To create this stunning time-lapse video featuring landscapes from the Pacific Northwest, Oregon photographer John Eklund of The Art Of Time-Lapse weaved together about 260,000 photographs he had spent about a year capturing.
"I originally got into landscape photography because I had an interest in capturing the beauty in nature," Eklund said in an email to the Smithsonian Magazine.
"Then one day, I discovered a photographer online by the screen name of Mockmoon on YouTube. I was blown away by his timelapse work of the stars and Milky Way. After discovering timelapse photography, I viewed the typical landscape photography as static. With timelapse photography, it’s more dynamic. It captures the movement and changes in light that happens constantly in nature."
In this new video, entitled "Purely Pacific Northwest," beautiful natural landscapes, such as Crater Lake in southern Oregon and Mount Shuksan in Washington, from Eklund's home turf are not only brought to life but are given an almost timeless, other-worldly quality.
And that seems to be exactly what Eklund was going for.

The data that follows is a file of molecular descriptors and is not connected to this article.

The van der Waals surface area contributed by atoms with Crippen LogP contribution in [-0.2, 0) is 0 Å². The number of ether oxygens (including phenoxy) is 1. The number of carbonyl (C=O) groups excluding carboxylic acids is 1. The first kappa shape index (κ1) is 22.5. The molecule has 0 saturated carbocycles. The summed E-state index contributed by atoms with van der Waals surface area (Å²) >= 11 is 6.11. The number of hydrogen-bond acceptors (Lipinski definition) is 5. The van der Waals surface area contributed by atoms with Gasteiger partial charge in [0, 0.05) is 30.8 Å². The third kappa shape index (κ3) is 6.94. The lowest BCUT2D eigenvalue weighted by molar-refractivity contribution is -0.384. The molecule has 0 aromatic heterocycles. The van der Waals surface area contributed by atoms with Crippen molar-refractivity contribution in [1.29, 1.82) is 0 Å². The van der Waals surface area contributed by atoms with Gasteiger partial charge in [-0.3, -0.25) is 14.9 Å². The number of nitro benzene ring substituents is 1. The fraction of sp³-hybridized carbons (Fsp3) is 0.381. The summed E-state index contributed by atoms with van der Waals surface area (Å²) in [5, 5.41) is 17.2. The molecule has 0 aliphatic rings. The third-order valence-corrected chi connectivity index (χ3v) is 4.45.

"I choose to shoot locations that appeal to the way I would like to interpret the story of time," said Eklund on his website. "Here in the Pacific Northwest, there are endless opportunities to document the magnificence of the world around us. My dream –- and goal -– is to travel all over the world, shooting breathtaking locations, and telling our planet’s story. I have discovered that when time is the storyteller, a special kind of truth emerges."
The Pacific Northwest is a diverse geographic region known for its towering mountain ranges, lush forests and gorgeous coastline. The region is also known to be one of the most environmentally conscious in the country, with two of its major cities (Portland, Ore., and Seattle, Wash.) tying with San Francisco, Calif., as the most green city in the country this year.
However, the Pacific Northwest has not been immune to the affects of pollution and climate change. For example, Washington's Puget Sound has "experienced declines in many species -- from the iconic chinook salmon and the high-profile predatory orca to lesser known prey species such as Pacific herring" -- due to pollution and other factors. As of 2006, more than 40 species in the Puget Sound basin are considered threatened or endangered, according to the Puget Sound Partnership.
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